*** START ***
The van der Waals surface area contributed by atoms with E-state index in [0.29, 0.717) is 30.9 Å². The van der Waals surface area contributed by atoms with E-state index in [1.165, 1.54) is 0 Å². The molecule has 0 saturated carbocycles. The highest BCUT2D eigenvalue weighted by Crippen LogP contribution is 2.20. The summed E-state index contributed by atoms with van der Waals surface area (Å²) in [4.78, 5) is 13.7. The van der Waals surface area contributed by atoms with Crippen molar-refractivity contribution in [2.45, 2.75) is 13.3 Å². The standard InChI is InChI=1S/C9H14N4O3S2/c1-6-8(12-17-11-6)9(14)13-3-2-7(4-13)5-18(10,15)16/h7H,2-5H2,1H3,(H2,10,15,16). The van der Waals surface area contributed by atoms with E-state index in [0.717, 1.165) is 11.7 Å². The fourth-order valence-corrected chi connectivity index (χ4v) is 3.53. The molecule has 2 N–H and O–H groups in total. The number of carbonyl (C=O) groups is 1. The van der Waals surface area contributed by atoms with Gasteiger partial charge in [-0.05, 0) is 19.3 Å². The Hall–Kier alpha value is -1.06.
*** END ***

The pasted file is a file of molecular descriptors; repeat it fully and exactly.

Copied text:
The van der Waals surface area contributed by atoms with E-state index in [0.29, 0.717) is 30.9 Å². The van der Waals surface area contributed by atoms with E-state index in [1.165, 1.54) is 0 Å². The molecule has 0 saturated carbocycles. The highest BCUT2D eigenvalue weighted by Crippen LogP contribution is 2.20. The summed E-state index contributed by atoms with van der Waals surface area (Å²) in [4.78, 5) is 13.7. The van der Waals surface area contributed by atoms with Crippen molar-refractivity contribution in [2.45, 2.75) is 13.3 Å². The standard InChI is InChI=1S/C9H14N4O3S2/c1-6-8(12-17-11-6)9(14)13-3-2-7(4-13)5-18(10,15)16/h7H,2-5H2,1H3,(H2,10,15,16). The van der Waals surface area contributed by atoms with E-state index in [0.717, 1.165) is 11.7 Å². The fourth-order valence-corrected chi connectivity index (χ4v) is 3.53. The molecule has 2 N–H and O–H groups in total. The number of carbonyl (C=O) groups is 1. The van der Waals surface area contributed by atoms with Gasteiger partial charge in [-0.05, 0) is 19.3 Å². The Hall–Kier alpha value is -1.06.